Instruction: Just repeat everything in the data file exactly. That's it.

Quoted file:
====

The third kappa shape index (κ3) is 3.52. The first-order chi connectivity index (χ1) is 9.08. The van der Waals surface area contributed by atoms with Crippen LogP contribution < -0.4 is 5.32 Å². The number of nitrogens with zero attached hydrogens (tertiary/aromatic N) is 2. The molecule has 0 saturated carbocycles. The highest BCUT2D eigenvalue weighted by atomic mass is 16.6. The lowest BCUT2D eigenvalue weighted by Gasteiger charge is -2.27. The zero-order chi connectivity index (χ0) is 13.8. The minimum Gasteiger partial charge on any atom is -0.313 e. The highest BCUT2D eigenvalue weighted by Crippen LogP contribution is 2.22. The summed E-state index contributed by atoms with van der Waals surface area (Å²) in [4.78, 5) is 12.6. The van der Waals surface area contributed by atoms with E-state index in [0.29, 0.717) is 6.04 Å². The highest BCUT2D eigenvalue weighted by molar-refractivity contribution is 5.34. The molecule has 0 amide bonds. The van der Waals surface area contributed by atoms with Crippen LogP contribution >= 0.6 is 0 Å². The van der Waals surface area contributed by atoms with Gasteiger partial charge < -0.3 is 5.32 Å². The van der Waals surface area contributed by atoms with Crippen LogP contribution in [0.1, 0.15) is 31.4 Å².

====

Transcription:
The third kappa shape index (κ3) is 3.52. The first-order chi connectivity index (χ1) is 9.08. The van der Waals surface area contributed by atoms with Crippen LogP contribution < -0.4 is 5.32 Å². The number of nitrogens with zero attached hydrogens (tertiary/aromatic N) is 2. The molecule has 0 saturated carbocycles. The highest BCUT2D eigenvalue weighted by atomic mass is 16.6. The lowest BCUT2D eigenvalue weighted by Gasteiger charge is -2.27. The zero-order chi connectivity index (χ0) is 13.8. The minimum Gasteiger partial charge on any atom is -0.313 e. The highest BCUT2D eigenvalue weighted by Crippen LogP contribution is 2.22. The summed E-state index contributed by atoms with van der Waals surface area (Å²) in [4.78, 5) is 12.6. The van der Waals surface area contributed by atoms with E-state index in [0.29, 0.717) is 6.04 Å². The highest BCUT2D eigenvalue weighted by molar-refractivity contribution is 5.34. The molecule has 0 amide bonds. The van der Waals surface area contributed by atoms with Crippen LogP contribution >= 0.6 is 0 Å². The van der Waals surface area contributed by atoms with Gasteiger partial charge < -0.3 is 5.32 Å². The van der Waals surface area contributed by atoms with Crippen LogP contribution in [0.1, 0.15) is 31.4 Å².